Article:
Recovering from limp, we’re looking back at the patient story of Connie, who wasn’t recovering from a limp and was referred for specialist hydrotherapy treatment at CS Hydro Physio. Connie is now enjoying the pool just after four sessions, Connie’s mum Elaine shares her story.
By Connie’s mum, Elaine T
Connie is a Dalmatian and I was recommended to visit CS Hydro Physio due to Connie not recovering from limp. At the initial consultation, Caroline was able to pinpoint the problem and decided that a short course of treatment would help. Connie was reluctant to enter the pool at first, but with Caroline’s calm and gentle persuasion, she was soon enjoying her time in the pool. After only four sessions, Connie is now back to her usual self. I would have no hesitation in recommending CS Hydro Physio, not only for the benefits of hydrotherapy but, more importantly, for Caroline’s empathy, knowledge and professionalism.’
Veterinary Physiotherapist, Caroline said:
“When Connie arrived at CS Hydro Physio she was suffering from a bad limp. Hydrotherapy treatment was the ideas treatment for Connie, whom made a good recovery.
The buoyancy of the water makes walking on the treadmill or swimming across the pool a zero-impact exercise, which means Connie could exercise without causing further damage. Connie is a beautiful Dalmatian and I’m so pleased to see enjoying running around again with no pain.”
How does Hydrotherapy for limp recovery?
Hydrotherapy for Canine limp recovery as the name implies, is the use of water for treatment. Two types of hydrotherapy exist: an underwater treadmill, where the dog benefits from the water’s resistance to walk on a moving belt beneath the water’s surface, and deep-end immersion, where the dog freely moves his or her legs to swim either in place or across the pool with the help of a therapist. This form of exercise has countless benefits for dogs suffering painful joint or muscle conditions.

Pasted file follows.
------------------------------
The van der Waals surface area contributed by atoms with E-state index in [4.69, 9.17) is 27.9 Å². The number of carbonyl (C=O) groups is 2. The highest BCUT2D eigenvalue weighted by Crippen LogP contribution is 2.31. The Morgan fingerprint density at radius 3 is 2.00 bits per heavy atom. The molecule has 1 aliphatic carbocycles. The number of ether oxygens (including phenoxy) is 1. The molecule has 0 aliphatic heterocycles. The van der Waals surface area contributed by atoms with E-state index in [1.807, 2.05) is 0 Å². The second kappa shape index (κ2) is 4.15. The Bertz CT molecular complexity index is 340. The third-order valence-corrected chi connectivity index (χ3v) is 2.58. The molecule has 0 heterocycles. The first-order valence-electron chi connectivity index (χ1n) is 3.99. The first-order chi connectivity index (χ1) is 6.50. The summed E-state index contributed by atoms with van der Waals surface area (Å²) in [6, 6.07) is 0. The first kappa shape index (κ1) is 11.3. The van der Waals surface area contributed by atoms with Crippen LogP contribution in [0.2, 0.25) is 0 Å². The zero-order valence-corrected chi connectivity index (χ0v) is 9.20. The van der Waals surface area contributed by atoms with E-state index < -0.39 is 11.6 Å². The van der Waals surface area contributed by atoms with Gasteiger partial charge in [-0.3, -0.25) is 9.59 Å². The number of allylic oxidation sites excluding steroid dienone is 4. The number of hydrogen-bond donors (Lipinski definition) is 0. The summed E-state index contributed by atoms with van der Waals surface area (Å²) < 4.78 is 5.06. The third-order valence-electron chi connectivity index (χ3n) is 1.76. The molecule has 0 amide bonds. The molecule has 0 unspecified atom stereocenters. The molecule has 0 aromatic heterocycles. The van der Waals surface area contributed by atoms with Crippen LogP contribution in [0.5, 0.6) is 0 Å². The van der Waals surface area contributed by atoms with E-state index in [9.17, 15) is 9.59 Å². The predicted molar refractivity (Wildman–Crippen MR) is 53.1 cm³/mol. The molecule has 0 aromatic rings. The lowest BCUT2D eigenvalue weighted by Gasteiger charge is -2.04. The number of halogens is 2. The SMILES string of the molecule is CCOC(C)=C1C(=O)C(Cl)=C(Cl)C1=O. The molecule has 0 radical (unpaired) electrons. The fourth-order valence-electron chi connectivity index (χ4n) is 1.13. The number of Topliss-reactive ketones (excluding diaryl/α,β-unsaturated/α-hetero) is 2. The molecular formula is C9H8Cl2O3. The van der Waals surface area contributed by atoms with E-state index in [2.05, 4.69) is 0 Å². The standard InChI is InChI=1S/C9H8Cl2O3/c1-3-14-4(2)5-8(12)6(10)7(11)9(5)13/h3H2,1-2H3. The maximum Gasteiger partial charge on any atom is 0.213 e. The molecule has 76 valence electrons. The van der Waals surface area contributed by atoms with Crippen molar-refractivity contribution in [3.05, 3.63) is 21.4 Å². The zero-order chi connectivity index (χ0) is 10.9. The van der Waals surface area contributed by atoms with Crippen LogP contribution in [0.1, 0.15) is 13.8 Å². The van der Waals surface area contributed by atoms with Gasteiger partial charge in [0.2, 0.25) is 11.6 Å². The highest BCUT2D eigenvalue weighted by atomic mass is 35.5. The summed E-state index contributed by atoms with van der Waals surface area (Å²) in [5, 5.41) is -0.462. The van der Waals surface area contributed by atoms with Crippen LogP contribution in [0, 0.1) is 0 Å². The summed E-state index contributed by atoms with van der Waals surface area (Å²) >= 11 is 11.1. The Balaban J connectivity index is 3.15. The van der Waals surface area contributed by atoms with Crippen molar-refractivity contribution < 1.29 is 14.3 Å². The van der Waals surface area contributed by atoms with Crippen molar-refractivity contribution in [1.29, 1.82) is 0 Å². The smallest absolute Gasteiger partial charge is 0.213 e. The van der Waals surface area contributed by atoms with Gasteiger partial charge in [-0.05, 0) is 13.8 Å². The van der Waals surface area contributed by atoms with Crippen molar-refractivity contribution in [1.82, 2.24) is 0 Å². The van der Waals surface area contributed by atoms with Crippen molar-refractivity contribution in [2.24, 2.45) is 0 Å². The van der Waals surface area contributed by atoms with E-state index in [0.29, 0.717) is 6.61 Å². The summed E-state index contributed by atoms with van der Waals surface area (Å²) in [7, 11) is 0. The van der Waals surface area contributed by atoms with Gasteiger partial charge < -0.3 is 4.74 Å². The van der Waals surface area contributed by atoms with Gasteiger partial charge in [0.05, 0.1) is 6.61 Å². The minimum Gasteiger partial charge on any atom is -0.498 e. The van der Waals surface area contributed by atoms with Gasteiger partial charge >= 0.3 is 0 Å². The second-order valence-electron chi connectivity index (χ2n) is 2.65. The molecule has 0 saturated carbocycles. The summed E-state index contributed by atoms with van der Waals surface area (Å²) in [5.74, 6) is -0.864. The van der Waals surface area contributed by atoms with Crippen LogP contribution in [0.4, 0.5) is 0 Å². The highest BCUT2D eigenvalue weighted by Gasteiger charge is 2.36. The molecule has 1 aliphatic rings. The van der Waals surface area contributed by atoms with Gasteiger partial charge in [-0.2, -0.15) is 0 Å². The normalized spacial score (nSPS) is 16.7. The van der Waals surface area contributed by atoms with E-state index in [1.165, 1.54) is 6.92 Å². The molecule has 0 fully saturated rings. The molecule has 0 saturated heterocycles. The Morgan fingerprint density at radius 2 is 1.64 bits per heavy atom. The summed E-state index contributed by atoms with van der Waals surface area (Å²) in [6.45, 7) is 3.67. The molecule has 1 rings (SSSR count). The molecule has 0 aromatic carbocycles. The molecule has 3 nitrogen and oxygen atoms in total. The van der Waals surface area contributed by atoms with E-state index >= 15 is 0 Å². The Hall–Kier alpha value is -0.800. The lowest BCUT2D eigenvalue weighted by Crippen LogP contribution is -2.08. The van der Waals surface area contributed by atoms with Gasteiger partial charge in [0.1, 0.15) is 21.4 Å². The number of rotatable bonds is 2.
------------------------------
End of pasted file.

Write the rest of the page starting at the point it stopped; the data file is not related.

The pools at CS Hydro Physio are generally heated to 90 – 100F and the warm water helps loosen stiff muscles and reduce joint inflammation. The buoyancy of the water makes walking on the treadmill or swimming across the pool a zero-impact exercise, which means the dog can stretch out stiff muscles without the accompanying pain associated with bearing weight on the affected limbs.
The resistance of the water helps strengthen and build muscles to support the surrounding joints, as well. Exercising in water can promote weight loss faster than dry-land activities, which can also ultimately benefit an arthritic dog. As weight loss occurs, less impact is placed on affected joints which leads to decreased pain.
In some instances, the dog is fitted in a special life vest or harness while a handler helps the dog move across the pool. Specially designed exercises will be performed that are specific to your dog’s condition. The hydrotherapy therapist will also be able to locate areas of swelling on your dog’s body and help flush the inflammation away with the help of the water.
Veterinary professionals can now refer patients quickly and efficiently online. Click here.